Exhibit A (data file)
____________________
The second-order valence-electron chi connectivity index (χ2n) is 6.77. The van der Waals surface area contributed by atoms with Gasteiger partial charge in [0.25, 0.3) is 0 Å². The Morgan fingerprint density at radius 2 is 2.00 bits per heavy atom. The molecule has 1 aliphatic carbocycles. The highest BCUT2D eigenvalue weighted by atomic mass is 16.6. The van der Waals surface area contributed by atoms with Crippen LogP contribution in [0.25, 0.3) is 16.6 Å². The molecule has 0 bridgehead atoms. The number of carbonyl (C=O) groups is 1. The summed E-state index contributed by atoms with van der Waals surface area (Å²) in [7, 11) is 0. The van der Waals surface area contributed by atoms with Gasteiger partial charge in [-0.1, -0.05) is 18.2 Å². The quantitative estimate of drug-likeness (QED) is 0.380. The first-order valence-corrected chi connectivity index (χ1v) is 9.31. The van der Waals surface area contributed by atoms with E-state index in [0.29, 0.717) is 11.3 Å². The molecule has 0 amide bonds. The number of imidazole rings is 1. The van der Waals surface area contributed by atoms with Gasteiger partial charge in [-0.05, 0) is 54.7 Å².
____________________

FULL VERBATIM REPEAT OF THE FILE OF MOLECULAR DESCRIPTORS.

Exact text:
The second-order valence-electron chi connectivity index (χ2n) is 6.77. The van der Waals surface area contributed by atoms with Gasteiger partial charge in [0.25, 0.3) is 0 Å². The Morgan fingerprint density at radius 2 is 2.00 bits per heavy atom. The molecule has 1 aliphatic carbocycles. The highest BCUT2D eigenvalue weighted by atomic mass is 16.6. The van der Waals surface area contributed by atoms with Crippen LogP contribution in [0.25, 0.3) is 16.6 Å². The molecule has 0 bridgehead atoms. The number of carbonyl (C=O) groups is 1. The summed E-state index contributed by atoms with van der Waals surface area (Å²) in [7, 11) is 0. The van der Waals surface area contributed by atoms with Gasteiger partial charge in [-0.1, -0.05) is 18.2 Å². The quantitative estimate of drug-likeness (QED) is 0.380. The first-order valence-corrected chi connectivity index (χ1v) is 9.31. The van der Waals surface area contributed by atoms with E-state index in [0.29, 0.717) is 11.3 Å². The molecule has 0 amide bonds. The number of imidazole rings is 1. The van der Waals surface area contributed by atoms with Gasteiger partial charge in [-0.05, 0) is 54.7 Å².